News

Sierra Leone's Amputee Soccer Team Spotlighted In Documentary

'The Flying Stars' documentary on the Freetown-based amputee soccer team makes its Al Jazeera premiere.


Bornor Kargbo, captain of The Flying Stars. Photo by Johnny Vong. Courtesy of Al Jazeera.

Bornor Kargbo is the captain of The Flying Stars, an amputee soccer team based in Freetown. Like many of his teammates, he lost his leg during Sierra Leone's eleven-year civil war, in which rebels took to amputating limbs as a way to garner fear among citizens.

Kargbo and his Flying Stars are the subject of a 2014 documentary. “When I started training, people would say, ‘Oh, this guy has one leg. How can he play football?’ But I did not listen to anybody,” the soccer player says in the film. Good thing he didn't. Kargbo has gone on to play in three Amputee World Cups in Brazil, Russia and Turkey.

The Flying Stars film, which marks a collaboration between Toronto-based directors Allan Tong and Salone-born Ngardy Conteh George, became the first project to win the Toronto International Film Festival's Telefilm Canada Pitch This competition!. Following this initial success, the film received financial support from the Sundance Documentary Institute, naming the directors Sundance Documentary Fellows.

This Sunday, The Flying Stars will make its Al Jazeera premiere on the network's observational documentary strand, Witness, at 2230GMT, with repeats on September 14th (0930GMT), September 16th (330GMT), September 16th (1630GMT) and September 17th (0530GMT).

The film is also screening in New York City on Saturday, September 12, as part of the 10th annual Harlem International Film Festival at MIST Harlem, where the filmmakers will be in attendance for a Q&A following the screening. Tickets for this can be purchased here.

Find out more on The Flying Stars by heading to the team's official page. Check out a short teaser for the film below.

Mohamed "Census" Jalloh, midfielder on of The Flying Stars. Photo by Johnny Vong. Courtesy of Al Jazeera.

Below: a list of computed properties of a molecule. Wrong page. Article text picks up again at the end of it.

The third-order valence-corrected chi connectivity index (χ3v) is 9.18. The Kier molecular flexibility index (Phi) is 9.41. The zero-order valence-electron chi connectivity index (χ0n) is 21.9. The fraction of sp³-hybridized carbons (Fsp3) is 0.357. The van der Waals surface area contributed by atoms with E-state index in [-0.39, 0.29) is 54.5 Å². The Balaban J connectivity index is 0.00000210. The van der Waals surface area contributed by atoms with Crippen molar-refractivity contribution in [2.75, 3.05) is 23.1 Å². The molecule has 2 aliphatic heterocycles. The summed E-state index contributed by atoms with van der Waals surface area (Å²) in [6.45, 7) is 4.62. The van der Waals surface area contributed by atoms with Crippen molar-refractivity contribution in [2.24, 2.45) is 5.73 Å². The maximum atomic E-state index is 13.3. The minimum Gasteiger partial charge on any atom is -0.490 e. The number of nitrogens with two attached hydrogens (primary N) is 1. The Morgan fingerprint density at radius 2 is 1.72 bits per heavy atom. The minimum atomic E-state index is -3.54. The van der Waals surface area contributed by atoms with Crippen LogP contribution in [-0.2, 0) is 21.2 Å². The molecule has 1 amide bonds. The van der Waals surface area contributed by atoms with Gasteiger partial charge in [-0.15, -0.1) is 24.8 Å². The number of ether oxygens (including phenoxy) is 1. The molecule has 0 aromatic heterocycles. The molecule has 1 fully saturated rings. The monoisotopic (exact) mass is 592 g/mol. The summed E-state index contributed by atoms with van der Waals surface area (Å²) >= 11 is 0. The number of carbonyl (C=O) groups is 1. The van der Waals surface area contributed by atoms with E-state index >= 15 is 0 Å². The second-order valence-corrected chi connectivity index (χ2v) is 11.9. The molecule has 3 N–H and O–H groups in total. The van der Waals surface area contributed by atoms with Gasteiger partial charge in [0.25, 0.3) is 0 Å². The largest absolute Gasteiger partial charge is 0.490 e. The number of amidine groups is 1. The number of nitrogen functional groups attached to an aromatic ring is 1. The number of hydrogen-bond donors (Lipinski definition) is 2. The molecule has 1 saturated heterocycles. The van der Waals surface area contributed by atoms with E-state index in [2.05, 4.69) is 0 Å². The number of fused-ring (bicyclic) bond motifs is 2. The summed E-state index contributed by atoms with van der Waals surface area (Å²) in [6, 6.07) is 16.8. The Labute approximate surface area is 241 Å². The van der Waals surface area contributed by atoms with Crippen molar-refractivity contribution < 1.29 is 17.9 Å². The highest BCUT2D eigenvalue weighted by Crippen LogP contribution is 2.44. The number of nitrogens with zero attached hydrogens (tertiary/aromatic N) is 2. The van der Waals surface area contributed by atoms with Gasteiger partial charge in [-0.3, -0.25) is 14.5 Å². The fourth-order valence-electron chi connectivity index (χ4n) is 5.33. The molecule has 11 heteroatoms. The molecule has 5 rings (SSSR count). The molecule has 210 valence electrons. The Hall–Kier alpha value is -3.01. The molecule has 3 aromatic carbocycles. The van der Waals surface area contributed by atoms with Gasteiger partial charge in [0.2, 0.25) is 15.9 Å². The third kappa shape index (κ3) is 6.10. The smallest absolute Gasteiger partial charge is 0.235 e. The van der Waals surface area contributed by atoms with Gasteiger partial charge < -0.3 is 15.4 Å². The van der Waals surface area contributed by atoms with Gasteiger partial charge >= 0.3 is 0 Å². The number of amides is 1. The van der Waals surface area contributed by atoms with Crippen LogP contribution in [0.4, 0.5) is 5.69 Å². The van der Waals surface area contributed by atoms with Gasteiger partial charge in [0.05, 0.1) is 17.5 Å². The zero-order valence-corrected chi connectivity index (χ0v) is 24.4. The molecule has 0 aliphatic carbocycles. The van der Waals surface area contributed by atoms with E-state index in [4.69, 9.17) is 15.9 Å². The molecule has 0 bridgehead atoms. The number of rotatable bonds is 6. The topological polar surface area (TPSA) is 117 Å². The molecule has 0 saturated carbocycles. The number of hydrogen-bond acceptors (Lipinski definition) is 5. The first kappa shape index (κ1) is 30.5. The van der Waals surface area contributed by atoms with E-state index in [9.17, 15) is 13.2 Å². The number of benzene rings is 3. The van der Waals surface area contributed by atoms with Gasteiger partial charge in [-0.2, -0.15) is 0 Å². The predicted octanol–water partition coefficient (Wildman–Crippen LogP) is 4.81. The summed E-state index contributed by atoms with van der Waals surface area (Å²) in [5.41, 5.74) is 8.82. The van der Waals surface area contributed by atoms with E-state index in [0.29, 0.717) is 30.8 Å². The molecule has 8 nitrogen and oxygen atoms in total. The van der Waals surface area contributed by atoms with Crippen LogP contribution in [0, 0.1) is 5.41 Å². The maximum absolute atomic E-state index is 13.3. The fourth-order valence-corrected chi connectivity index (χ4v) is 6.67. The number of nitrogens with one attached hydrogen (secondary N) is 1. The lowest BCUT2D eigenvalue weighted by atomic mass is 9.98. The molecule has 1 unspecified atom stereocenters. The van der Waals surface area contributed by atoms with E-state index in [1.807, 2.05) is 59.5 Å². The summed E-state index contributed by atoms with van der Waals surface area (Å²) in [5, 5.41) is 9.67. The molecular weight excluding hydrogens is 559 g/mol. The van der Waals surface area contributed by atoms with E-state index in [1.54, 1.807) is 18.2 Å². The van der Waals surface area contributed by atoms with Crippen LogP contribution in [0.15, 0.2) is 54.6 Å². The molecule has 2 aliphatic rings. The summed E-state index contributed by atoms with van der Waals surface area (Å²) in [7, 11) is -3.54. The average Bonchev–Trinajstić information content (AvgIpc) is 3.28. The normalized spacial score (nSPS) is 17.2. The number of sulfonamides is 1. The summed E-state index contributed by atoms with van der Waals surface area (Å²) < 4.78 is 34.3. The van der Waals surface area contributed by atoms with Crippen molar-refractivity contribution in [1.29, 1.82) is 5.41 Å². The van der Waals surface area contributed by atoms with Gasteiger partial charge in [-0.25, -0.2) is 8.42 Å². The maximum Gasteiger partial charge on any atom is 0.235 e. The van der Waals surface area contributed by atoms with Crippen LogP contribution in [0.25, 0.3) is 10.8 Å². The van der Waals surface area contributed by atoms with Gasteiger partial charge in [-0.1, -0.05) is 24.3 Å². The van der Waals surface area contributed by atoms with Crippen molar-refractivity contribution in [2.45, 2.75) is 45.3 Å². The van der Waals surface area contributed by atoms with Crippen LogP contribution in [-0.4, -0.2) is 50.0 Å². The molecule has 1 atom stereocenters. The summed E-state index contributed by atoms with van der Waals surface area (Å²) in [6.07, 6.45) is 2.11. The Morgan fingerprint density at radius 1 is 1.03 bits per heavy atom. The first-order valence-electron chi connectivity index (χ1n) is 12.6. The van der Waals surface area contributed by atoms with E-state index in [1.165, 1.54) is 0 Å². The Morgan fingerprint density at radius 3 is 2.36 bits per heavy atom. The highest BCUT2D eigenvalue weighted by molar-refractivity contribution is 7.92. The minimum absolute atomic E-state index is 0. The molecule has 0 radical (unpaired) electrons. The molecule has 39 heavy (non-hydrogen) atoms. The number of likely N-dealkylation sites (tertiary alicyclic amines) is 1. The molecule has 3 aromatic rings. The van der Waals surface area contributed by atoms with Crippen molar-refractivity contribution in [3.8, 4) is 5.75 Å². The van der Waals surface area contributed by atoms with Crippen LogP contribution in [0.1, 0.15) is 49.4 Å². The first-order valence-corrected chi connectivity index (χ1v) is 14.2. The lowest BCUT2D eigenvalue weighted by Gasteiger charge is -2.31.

Popular
Image supplied by Candice Chirwa.

In Conversation with Candice Chirwa: 'Menstruation is More than Just Bleeding for Seven Days.'

South African activist Candice Chirwa, the 'Minister of Menstruation', speaks to us about what a period-positive world looks like, the challenges menstruators face even in 2020 and her important advocacy work with QRATE.

It's 2020, and naturally, tremendous advancements have been made across various spheres of society. From the prospect of self-driving cars and drones delivering medicines to rural areas to comparatively progressive politics and historic "firsts" for many disenfranchised groups, we've certainly come a long way. However, in the midst of all that progress, there is still one issue which continues to lag behind considerably and consistently, particularly in less developed countries: menstruation.

Candice Chirwa is a young Black woman on a mission to fiercely change the disempowering narratives and taboos that still shroud the issue of menstruation. The 24-year-old South African activist, who is endearingly known as the "Minister of Menstruation" on social media, wants young girls and women to not only accept but embrace their bodies fully in a society that insists on speaking in hushed tones about a perfectly normal biological process. Both Chirwa's research and advocacy work with the UN and her award-winning NGO, QRATE, has focused on dispelling common myths about menstruating, removing the shame and stigma around it and giving menstruators the knowledge and tools they need to navigate their world through impactful workshops.

And when Chirwa isn't collaborating with Lil-Lets, one of the biggest sanitary product brands on the continent, or co-authoring a bad-ass book titled Perils of Patriarchy, she's dominating the TEDx stage and making sure that her audience, no matter how diverse or varied, leaves the room feeling comfortable and courageous enough to boldly shout the word "vagina".

We caught up with Chirwa to discuss what initially compelled her to become a "period-positive" activist, her continued advocacy work with QRATE and what kind of world she imagines for menstruators.

This interview has been edited for length and clarity.

Keep reading... Show less

get okayafrica in your inbox

popular.

The Nigerian Army Has Denied Opening of Deadly Fire on #EndSARS Protesters

Despite considerable footage depicting #EndSARS protesters at Lekki Toll Gate having been shot at by security forces, the Nigerian military has denied that they were responsible.